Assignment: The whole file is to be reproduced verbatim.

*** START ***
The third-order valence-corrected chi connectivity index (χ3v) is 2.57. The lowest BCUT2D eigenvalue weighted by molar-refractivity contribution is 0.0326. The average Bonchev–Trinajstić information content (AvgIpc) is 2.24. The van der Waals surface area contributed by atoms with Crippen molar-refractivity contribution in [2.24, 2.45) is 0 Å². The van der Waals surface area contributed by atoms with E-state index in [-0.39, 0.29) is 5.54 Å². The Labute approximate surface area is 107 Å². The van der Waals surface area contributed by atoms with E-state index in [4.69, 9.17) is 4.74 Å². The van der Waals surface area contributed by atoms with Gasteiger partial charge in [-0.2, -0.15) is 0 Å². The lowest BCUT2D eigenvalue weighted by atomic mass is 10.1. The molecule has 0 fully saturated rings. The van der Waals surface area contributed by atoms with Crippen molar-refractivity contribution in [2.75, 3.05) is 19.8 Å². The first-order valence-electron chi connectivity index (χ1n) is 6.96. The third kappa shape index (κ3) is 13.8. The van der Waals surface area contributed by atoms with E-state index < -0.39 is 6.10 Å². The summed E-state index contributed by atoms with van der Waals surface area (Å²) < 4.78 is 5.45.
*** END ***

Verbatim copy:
The third-order valence-corrected chi connectivity index (χ3v) is 2.57. The lowest BCUT2D eigenvalue weighted by molar-refractivity contribution is 0.0326. The average Bonchev–Trinajstić information content (AvgIpc) is 2.24. The van der Waals surface area contributed by atoms with Crippen molar-refractivity contribution in [2.24, 2.45) is 0 Å². The van der Waals surface area contributed by atoms with E-state index in [-0.39, 0.29) is 5.54 Å². The Labute approximate surface area is 107 Å². The van der Waals surface area contributed by atoms with E-state index in [4.69, 9.17) is 4.74 Å². The van der Waals surface area contributed by atoms with Gasteiger partial charge in [-0.2, -0.15) is 0 Å². The lowest BCUT2D eigenvalue weighted by atomic mass is 10.1. The molecule has 0 fully saturated rings. The van der Waals surface area contributed by atoms with Crippen molar-refractivity contribution in [2.75, 3.05) is 19.8 Å². The first-order valence-electron chi connectivity index (χ1n) is 6.96. The third kappa shape index (κ3) is 13.8. The van der Waals surface area contributed by atoms with E-state index < -0.39 is 6.10 Å². The summed E-state index contributed by atoms with van der Waals surface area (Å²) < 4.78 is 5.45.